“The Loneliest Planet”: The backpacker’s guide to rocky emotional terrain


If you get up to go to the bathroom at the wrong moment during “The Loneliest Planet,” you’ll miss everything.

The UW-Cinematheque is hosting the Madison premiere of the film at 7 p.m. Friday at 4070 Vilas Hall, 821 University Ave. The screening is free, but seating is limited and first-come, first-serve.

Much of Julia Loktev’s gorgeous and unsettling film is like a travelogue, with long scenes of the three characters trudging through the vibrant green hills of the Caucacus Mountains in the country of Georgia. It’s a vacation for an adventurous engaged couple, Alex (Gael Garcia Bernal) and Nica (Hani Furstenberg), and I’m guessing the title is a play on those “Lonely Planet” guidebooks. There isn’t much to do out in these remote hills except hike, but they pass the time playing teasing word games (he’s teaching her his native Spanish, verb by verb) and all the other things young couples do when they’re in love, and the enormity of the world seems to reside in the other person.

“Planet” requires a bit of patience from the viewer at first; there are a lot of hiking shots, and while undeniably beautiful (this is a movie that demands a theatrical viewing) it can get a little repetitive to see similar shots of the same figures, tiny as ants, moving across an emerald backdrop. (Loktev only uses music during those extreme long shots, quickly cutting it off when the camera narrows in on the couple).

There’s a third figure with the couple, a local guide named Dato (Bidzina Gujabidze). He’s a somewhat mysterious figure, trying to make jokes in English while the couple nods politely. There’s a few moments of uncertainty — at one point, Dato freezes in his tracks as if he hears something, but doesn’t say what. We sense something is going to happen to these three, but what?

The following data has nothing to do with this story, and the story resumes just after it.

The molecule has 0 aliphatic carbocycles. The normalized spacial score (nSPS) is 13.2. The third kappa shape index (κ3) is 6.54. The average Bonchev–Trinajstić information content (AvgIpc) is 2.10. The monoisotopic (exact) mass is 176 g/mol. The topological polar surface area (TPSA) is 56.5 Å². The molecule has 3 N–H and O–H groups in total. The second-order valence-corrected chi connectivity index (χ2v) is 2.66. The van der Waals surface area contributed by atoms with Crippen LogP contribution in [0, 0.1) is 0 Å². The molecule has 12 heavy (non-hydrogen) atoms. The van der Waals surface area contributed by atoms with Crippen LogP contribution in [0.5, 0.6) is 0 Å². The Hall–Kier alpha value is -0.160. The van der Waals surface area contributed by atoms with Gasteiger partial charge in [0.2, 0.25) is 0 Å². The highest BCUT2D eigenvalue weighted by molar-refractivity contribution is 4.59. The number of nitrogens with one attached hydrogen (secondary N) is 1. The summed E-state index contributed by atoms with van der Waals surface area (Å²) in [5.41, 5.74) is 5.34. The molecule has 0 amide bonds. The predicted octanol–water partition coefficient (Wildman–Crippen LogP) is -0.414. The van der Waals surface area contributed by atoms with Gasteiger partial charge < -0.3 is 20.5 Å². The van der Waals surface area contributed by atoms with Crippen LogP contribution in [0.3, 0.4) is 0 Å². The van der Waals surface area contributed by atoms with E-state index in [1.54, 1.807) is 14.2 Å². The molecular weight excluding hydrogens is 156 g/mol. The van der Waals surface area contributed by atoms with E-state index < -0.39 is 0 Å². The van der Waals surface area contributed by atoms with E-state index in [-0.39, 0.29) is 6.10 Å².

And then, midway through the film, it finally does. It only lasts a few seconds, but has a profound impact, and we realize we needed all that time spent earlier with the happy couple to see just how profound. The rest of the film is, again, a lot of walking and some talking (although, tellingly, never about the incident). But everything’s changed. Alex and Nica are more distant, uncertain how to relate to each other. One of the fascinating aspects of “The Loneliest Planet” is how slight adjustments can completely alter the effect of what is basically the same shot, much as how a small moment can send love that seemed secure tumbling into doubt.

“The Loneliest Planet” is a film about connection, or the attempt at connection; everybody’s trying to learn each other’s language, both verbal and emotional, but there are limits to what you can understand about another person. It’s telling that, in some early scenes, the characters are visually obscured from us — in one local tevern, Alex and Nica sit in semi-darkness, illuminated occasionally by a rotating blue light from the dance floor. Out in the mountains, there’s nowhere to hide from the camera, and the couple learns that perhaps it’s best not to know exactly what’s in the other person’s heart, or their own.